As many of you know, I've been really into golf lately. This was a sport I started to play back in college, but then months later, broke my collarbone and had to stop. Little did I know it would take over a decade for me to get back into the game. Just like the attitude I take with most things I do--such as into baking, traveling, or writing--it's all or nothing. Since golf is now back on my horizon, I think about it often, and visualize my successful strokes even in my morning meditations (just like I create new cocktails and food recipes during that quiet time, too).
But that's a whole 'nother story.
I think one of the real reasons golf strikes my fancy is it requires an immense amount of concentration in the present moment.
This is a concept I often remind students of during yoga, just as I'm reminded of it during time spent on my mat. True, yoga can seem much more physical than golf when you're standing on your hands, or feet, and sweating bullets through numerous vinyasa flows. Yoga, like golf, is just as much--if not more so--a mental practice. Its a training ground to be in the moment, without resisting what is. For example, if you're in warrior 2 pose for a minute or longer, there might be some strong burning sensations coming from your legs. Your mind can wander, and wish you were anywhere but there. In these uncomfortable situations on the mat--just as in life--we tend to disassociate. And, as Joe Dispenza proclaims, most of us lose our attention--or disassociate, or get distracted--six to ten times each minute. (Yikes! Not much focus with those stats!)
If we take this concept back to the golf course, you get one chance to hit the ball off the tee at each hole. Now, it might be easy to think about the people who are watching, the obstacles that stand between you and the green, the annoying fly that seems to buzz louder by your ear at this moment, or even the last shank of a shot you had minutes ago.
If we mentally follow any of these distractions, we've lost our focus. We've lost all of our power to hit the ball like we've practiced over and over again, and our ability to connect with direction in which we want to go.
Golf gives us an instant read of our level of focus, which is why I like it so much. If I am present, breathing, and focused on my target (which is head down--looking at the ball, not thinking about making a birdie, when taking a stroke), I know instantly if I was on target.
When I'm focused, the connection with the ball feels effortless. When this happens, the ball flies in the direction I had intended, and I feel good inside. There have even been times a shout of excitement has come out of my mouth--even though I'm pretty sure silent celebrations are more appreciated in this proper sport.
Whether or not you ever decide to get a hold of a club and take a few swings, you always have the chance to enhance your level of focus. This skill, like golf and yoga, really does take hours of practice.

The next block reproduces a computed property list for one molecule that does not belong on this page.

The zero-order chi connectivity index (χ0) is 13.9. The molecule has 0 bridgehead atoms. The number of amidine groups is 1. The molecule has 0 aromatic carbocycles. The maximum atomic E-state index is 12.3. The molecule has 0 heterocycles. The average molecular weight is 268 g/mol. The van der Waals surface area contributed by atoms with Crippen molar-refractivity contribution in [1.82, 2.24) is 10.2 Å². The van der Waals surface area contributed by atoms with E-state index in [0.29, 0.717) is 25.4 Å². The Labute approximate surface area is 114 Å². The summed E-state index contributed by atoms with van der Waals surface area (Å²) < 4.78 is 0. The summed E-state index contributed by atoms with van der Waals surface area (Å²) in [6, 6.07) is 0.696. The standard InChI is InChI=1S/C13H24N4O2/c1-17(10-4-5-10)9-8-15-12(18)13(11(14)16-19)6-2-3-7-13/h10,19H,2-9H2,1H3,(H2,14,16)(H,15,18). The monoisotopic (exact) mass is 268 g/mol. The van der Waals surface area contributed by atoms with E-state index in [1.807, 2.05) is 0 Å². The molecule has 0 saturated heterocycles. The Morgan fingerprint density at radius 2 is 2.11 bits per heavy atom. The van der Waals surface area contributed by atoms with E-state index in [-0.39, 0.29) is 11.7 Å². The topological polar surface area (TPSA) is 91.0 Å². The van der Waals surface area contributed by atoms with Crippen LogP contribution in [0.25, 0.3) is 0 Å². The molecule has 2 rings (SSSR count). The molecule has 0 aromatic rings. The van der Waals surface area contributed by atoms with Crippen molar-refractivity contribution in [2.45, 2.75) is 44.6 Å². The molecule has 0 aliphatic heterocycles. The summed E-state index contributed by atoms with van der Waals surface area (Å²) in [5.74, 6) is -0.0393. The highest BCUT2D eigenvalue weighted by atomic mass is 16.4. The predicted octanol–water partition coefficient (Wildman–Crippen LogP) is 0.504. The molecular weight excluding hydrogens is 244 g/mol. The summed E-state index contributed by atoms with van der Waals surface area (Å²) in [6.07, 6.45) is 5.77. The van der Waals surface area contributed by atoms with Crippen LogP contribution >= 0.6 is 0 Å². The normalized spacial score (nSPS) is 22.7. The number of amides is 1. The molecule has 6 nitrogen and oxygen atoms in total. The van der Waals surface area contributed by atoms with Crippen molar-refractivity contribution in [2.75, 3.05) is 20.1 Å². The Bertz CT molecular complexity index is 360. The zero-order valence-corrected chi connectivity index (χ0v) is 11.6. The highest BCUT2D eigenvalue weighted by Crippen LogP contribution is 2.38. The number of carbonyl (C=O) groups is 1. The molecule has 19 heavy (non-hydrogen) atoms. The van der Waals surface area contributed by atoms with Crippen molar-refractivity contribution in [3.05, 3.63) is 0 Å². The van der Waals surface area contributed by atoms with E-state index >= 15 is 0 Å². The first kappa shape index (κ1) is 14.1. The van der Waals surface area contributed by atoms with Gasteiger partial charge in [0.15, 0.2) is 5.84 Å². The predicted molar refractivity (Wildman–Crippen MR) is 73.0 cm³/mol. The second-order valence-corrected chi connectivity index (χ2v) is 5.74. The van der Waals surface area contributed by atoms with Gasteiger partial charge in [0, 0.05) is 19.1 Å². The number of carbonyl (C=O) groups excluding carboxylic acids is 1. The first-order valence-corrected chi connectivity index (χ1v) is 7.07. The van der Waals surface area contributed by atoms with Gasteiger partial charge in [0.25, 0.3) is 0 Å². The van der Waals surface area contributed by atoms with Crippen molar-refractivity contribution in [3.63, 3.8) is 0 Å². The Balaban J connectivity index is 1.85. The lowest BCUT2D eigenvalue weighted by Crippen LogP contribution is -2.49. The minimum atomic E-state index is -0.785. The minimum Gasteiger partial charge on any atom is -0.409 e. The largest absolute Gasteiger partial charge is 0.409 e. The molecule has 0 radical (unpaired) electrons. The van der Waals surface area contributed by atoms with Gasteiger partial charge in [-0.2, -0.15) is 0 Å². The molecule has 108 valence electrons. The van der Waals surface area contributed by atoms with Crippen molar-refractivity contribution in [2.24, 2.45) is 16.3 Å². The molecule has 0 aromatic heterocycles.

Here are some ways that I enjoy to continually build my focus:
- Meditate in the morning: This includes setting a timer, sitting comfortably in a quiet place, and using the mind to track my breath. Often the mind wanders here, but increasing your ability to observe when this happens serves us well in other areas of life beyond words. it also creates the quiet, internal space from which to act with confidence, clarity, and purpose.
- Take time outs during the day: Many times I take a walk between classes, clients, or projects. By observing nature, and being pressent with my steps and the state of nature around me, I feel connected back to the moment. This includes appreciating the wisdom of the trees to blossom in perfect timing, to rest when needed, and hearing the abundance of busy birds in the trees--who sing beautiful songs free of worry, stress, or future-planning.
- Pranayama: This is a fancy term for breathing techniques, which can be very helpful in those times where I can't leave my desk. In these moments, I take 1-5 minutes to close my eyes, and slow down the rhytym of my breath. I try to inhale, counting to 5, and exhale counting to 5. Slowing this down, and creating an internal sense of balance here, helps me stay focused on the other things i have to return to after my mini mental vacation.
- Inspirational talks about focus: When I can't sleep at night, instead of lying in bed wondering when I can go to sleep, I listen to an uplifting talk on consciousness and the power of the mind.
Thankfully our success in life, just like golf, is not determined by one single swing, action, or choice. If we mess up, or lose our focus and end up somewhere we don't like, we get to make a new decision in this moment to move forward.
Yet, the common thread is that our enhanced ability to focus can give us the insight to make choices that best align with our goals. Our focus can let us know when we are off-track, and change direction before things get out of hand. And, our focus gives us the clarity to listen within and trust our inner guidance to move forward with the most joy, inspiration, and empowerment possible.
I'm off to the golf course to practice my focus. What about you?